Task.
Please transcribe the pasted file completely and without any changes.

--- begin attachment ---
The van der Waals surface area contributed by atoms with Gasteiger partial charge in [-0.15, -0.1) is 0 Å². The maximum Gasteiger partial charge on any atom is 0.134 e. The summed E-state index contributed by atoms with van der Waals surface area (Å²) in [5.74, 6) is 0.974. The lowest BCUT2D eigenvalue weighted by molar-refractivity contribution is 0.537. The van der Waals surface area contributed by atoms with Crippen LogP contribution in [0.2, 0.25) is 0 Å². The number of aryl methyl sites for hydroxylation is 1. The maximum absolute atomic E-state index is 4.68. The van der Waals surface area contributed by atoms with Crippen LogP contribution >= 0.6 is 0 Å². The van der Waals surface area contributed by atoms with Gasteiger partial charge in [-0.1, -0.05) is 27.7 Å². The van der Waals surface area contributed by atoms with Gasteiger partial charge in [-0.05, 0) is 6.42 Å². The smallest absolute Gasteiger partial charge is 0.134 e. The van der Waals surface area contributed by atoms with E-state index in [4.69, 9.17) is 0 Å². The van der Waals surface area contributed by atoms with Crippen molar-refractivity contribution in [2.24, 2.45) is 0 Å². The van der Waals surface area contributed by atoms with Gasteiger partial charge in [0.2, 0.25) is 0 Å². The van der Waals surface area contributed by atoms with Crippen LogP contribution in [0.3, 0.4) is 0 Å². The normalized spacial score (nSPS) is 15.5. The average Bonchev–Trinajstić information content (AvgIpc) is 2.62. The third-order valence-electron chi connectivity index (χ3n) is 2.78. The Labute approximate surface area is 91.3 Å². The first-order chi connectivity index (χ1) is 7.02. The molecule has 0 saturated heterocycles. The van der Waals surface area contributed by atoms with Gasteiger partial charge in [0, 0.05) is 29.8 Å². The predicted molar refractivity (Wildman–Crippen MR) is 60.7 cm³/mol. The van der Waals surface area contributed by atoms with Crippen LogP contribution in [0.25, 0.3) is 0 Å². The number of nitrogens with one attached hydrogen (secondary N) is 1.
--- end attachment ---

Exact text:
The van der Waals surface area contributed by atoms with Gasteiger partial charge in [-0.15, -0.1) is 0 Å². The maximum Gasteiger partial charge on any atom is 0.134 e. The summed E-state index contributed by atoms with van der Waals surface area (Å²) in [5.74, 6) is 0.974. The lowest BCUT2D eigenvalue weighted by molar-refractivity contribution is 0.537. The van der Waals surface area contributed by atoms with Crippen LogP contribution in [0.2, 0.25) is 0 Å². The number of aryl methyl sites for hydroxylation is 1. The maximum absolute atomic E-state index is 4.68. The van der Waals surface area contributed by atoms with Crippen LogP contribution >= 0.6 is 0 Å². The van der Waals surface area contributed by atoms with Gasteiger partial charge in [-0.1, -0.05) is 27.7 Å². The van der Waals surface area contributed by atoms with Gasteiger partial charge in [-0.05, 0) is 6.42 Å². The smallest absolute Gasteiger partial charge is 0.134 e. The van der Waals surface area contributed by atoms with E-state index in [4.69, 9.17) is 0 Å². The van der Waals surface area contributed by atoms with Crippen molar-refractivity contribution in [2.24, 2.45) is 0 Å². The van der Waals surface area contributed by atoms with Gasteiger partial charge in [0.2, 0.25) is 0 Å². The van der Waals surface area contributed by atoms with Crippen LogP contribution in [0.3, 0.4) is 0 Å². The normalized spacial score (nSPS) is 15.5. The average Bonchev–Trinajstić information content (AvgIpc) is 2.62. The third-order valence-electron chi connectivity index (χ3n) is 2.78. The Labute approximate surface area is 91.3 Å². The first-order chi connectivity index (χ1) is 7.02. The molecule has 0 saturated heterocycles. The van der Waals surface area contributed by atoms with Gasteiger partial charge in [0, 0.05) is 29.8 Å². The predicted molar refractivity (Wildman–Crippen MR) is 60.7 cm³/mol. The van der Waals surface area contributed by atoms with Crippen LogP contribution in [0.25, 0.3) is 0 Å². The number of nitrogens with one attached hydrogen (secondary N) is 1.